Holy Madness: The Shock Tactics & Radical Teachings of Crazy-Wise Adepts, Holy Fools, & Rascal Gurus

Holy Madness: The Shock Tactics & Radical Teachings of Crazy-Wise Adepts, Holy Fools, & Rascal Gurus

 by Georg Feuerstein

This super book came just in time to offset the simultaneous arrival of one of those New Age "transformational holistic" publications replete with ads from neither crazy nor wise, but noisily self-pro claimed gurus offering their fast shortcuts to Beatitude at a discount.

Feuerstein's book is invaluable as a guide for the guru-bedeviled. It is remarkably erudite, rich in wisdom, or rather: delightfully sane. It traces the succession of holy fools and nutty adepts through India, Tibet, the Far East, medieval Europe, all the way to contemporary California. Masterly capsulated, finely balanced descriptions of gurus of various plum age make for fascinating reading. They include contemporary-not to be underestimated-"rascal-gurus" like Gurdjieff and Rajneesh, the gifted alcoholic and womanizer adept Chogyam Trungpa, and the multi-faced Da Love Ananda, formerly known as Da Free John.

The latter, at first sight, seemed to have been allotted a bit too much space, but on second thought he seems worth it. Feuerstein's own experiences as his one-time disciple throws light on the contradictory alloys of profound insight, bizarre game playing, irresponsible Tantra-styled genitality, and a taste for, or at least an extraordinary tolerance of, idolization by a gurucentric community.

My only experience with a rascal guru, a country cousin of Gurdjieff, who was the dernier cri of the London counterculture of the thirties, came to an early end when his experimentation with his faithful, his unpredictable alternation of flattery with assaults on the human dignity of his devotees and the sexual shenanigans that were part of the cult, inspired me to find the exit. Ever since, I have been destined to continue my loner's quest for Meaning with out entrusting myself to the often all too eclectic, all too flawed wholesalers and retailers in the enlightenment trade.

Feuerstein's evocations of Da Love Ananda's holy circus almost made me kneel down to thank heaven for having put my trust in a very small number of exceptional books, instead of risking to be forced, as a vegetarian, to eat kidney stew for my own good, or to watch my beloved being initiated to the spirit in the Master's bed. Of course, I have had to listen to choruses of true believers intoning "Ah, but you can't get IT from books!" They may be right, but I decided to gamble on it, and - unless I deceive myself - found that by reading D. T. Suzuki's Essence of Buddhism, the Platform Sutra, Bankei's Sermons and the prologue of St. John's Gospel a few hundred times and reflecting on these for a few decades what is the hurry?- one may catch a glimpse of the Guru Within without being befuddled by the trickeries of the empirical ego.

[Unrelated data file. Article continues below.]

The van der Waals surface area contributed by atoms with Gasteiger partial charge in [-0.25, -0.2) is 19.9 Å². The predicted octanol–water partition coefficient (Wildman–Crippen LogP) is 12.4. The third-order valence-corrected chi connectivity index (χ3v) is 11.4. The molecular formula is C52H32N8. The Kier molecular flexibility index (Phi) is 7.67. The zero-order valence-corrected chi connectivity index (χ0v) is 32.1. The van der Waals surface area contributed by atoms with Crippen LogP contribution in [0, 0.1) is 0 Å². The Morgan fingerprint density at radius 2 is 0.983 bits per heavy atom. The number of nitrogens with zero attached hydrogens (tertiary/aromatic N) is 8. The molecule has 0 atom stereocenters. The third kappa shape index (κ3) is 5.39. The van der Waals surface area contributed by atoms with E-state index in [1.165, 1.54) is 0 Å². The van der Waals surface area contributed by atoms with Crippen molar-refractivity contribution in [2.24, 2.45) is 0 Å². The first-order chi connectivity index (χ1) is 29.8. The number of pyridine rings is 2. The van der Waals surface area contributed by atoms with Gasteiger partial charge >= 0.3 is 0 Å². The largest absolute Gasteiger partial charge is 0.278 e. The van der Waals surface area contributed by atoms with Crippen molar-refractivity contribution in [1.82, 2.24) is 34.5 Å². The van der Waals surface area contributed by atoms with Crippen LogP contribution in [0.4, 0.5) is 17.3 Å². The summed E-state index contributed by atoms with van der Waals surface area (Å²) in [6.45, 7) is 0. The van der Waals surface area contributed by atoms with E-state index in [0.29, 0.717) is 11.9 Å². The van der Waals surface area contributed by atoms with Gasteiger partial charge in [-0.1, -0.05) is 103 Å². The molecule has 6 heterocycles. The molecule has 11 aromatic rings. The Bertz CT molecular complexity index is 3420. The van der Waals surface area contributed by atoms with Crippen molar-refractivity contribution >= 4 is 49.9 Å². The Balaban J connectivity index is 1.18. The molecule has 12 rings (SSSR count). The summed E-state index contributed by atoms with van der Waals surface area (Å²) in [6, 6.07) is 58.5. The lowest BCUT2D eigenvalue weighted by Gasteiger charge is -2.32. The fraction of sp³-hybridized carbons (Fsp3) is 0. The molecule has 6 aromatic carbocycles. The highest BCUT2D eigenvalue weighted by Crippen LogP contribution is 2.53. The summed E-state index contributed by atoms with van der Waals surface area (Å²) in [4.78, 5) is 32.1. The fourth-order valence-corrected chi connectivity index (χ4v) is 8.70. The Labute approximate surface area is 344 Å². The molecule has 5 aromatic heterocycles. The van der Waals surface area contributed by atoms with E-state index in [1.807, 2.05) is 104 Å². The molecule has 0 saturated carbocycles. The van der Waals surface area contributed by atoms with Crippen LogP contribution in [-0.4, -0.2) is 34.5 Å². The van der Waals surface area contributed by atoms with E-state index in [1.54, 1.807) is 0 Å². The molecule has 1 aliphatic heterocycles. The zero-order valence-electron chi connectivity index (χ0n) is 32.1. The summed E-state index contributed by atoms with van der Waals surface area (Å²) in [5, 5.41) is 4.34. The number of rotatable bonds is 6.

Could it be that this Guru With in is none other than that Specifically Human of which the Buddha spoke as that "Unborn," that "unconditioned Something (or No-thing) without which all that is born and conditioned in us could not be overcome"?

Ramakrishna and Aurobindo, as Feuerstein points out at the end of this extremely readable book, acknowledged and stimulated a sense of communication between themselves and their disciples, never hesitating to admit their own hum an shortcomings, conscientiously avoiding to violate anyone's integrity, talent, and dignity. Masters of their authenticity seem to be fully aware of the relatedness of the Self -the divine principle-with our finite nature in its process of becoming integrated, liberated from all the auto- deceptions the empirical ego is prone to.

Ramana Maharshi, like Bankei, was such a teacher despite himself; the spiritually starved flocked to him by the thousands for nurture, and found their own core of supreme sanity.

There is no doubt that those who have attained the ultimate realization can be of help to us confused mortals. That in their compassion they would refuse bestowing their blessings on those still suffering, still imprisoned in delusion, is as inconceivable as that they would seek to surround themselves with neurotic devotees.

A new approach to transcending the delusions of the individual and of the even more dangerous in-group ego, is obviously urgently needed. Beyond all doubt the first stirrings of a spirituality that is a radical thrust to the really Real, are becoming perceptible. The all too long ignored reality of the relatedness and interdependence of all beings is rising into our awareness, clarifying our actual place in the fabric of the cosmic Whole. There is nothing to realize but the Real…

In the immense political, ecological, demographic, and economic upheavals of our world the eccentricities of holy fools cavorting among us mortals appear curiously anachronistic. Feuerstein agrees that they are indeed "relics of an archaic spirituality" and that sooner or later they will be replaced by a more integrated approach to self-transcendence, "sustained by teachers who place their personal growth and integrity above the compulsion to teach others and who value compassion and humor above all histrionics." Holy Madness is one of those books "one cannot put down," but it is more than that: it belongs in a prominent spot on one's shelves for future reference.


Spring 1992